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Responses of Captive Blackbirds to a New Insecticidal Seed Treatment
Michael L. Avery, David G. Decker, David L. Fischer and Tammy R. Stafford
The Journal of Wildlife Management
Vol. 57, No. 3 (Jul., 1993), pp. 652-656
Stable URL: http://www.jstor.org/stable/3809296
Page Count: 5
You can always find the topics here!Topics: Rice, Birds, Seed treatment, Bird pests, Insecticides, Game birds, Wheat, Wildlife damage management, Chemicals, Infestation
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Development of new repellent chemicals specifically to control crop damage by birds may be cost-prohibitive. Instead, the use of compounds developed for other pest control needs may be more practical. Thus, we conducted 2-cup feeding trials with singly caged red-winged blackbirds (Agelaius phoeniceus) and brown-headed cowbirds (Molothrus ater) to test the repellency of a new seed treatment insecticide, imidacloprid (proposed common name for Miles Incorporated NTN33893). Both redwings and cowbirds were strongly deterred (P < 0.05) from feeding on rice seed treated with imidacloprid at 620 and 1,870 ppm. When applied to wheat seed, imidacloprid effectively reduced (P < 0.05) consumption by redwings at rates as low as 165 ppm. We noted treatment-related effects such as ataxia and retching in some birds exposed to the highest treatment levels, but such effects were transitory. Videotapes indicated that imidacloprid was not a sensory repellent or irritant to birds. We conclude that avoidance of imidacloprid-treated food is a learned response mediated by postingestional distress. Although developed and envisioned as a broad spectrum, systemic insecticide, imidacloprid also appears to have promise as a bird repellent seed treatment.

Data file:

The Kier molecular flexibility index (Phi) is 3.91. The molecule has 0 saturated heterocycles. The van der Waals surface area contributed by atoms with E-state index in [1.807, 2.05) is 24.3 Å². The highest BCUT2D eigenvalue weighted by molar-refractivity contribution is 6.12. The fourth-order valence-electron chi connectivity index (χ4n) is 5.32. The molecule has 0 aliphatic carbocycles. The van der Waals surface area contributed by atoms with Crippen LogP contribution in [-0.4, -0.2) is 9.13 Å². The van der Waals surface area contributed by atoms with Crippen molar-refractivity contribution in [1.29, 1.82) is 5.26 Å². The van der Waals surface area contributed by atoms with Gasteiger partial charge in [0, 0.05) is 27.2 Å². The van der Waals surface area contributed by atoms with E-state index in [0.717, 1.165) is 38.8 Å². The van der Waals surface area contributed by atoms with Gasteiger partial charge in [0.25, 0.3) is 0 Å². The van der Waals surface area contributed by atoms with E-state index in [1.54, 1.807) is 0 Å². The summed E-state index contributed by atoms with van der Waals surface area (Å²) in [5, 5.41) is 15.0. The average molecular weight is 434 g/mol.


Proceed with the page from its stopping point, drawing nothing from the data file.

The Journal of Wildlife Management © 1993 Wiley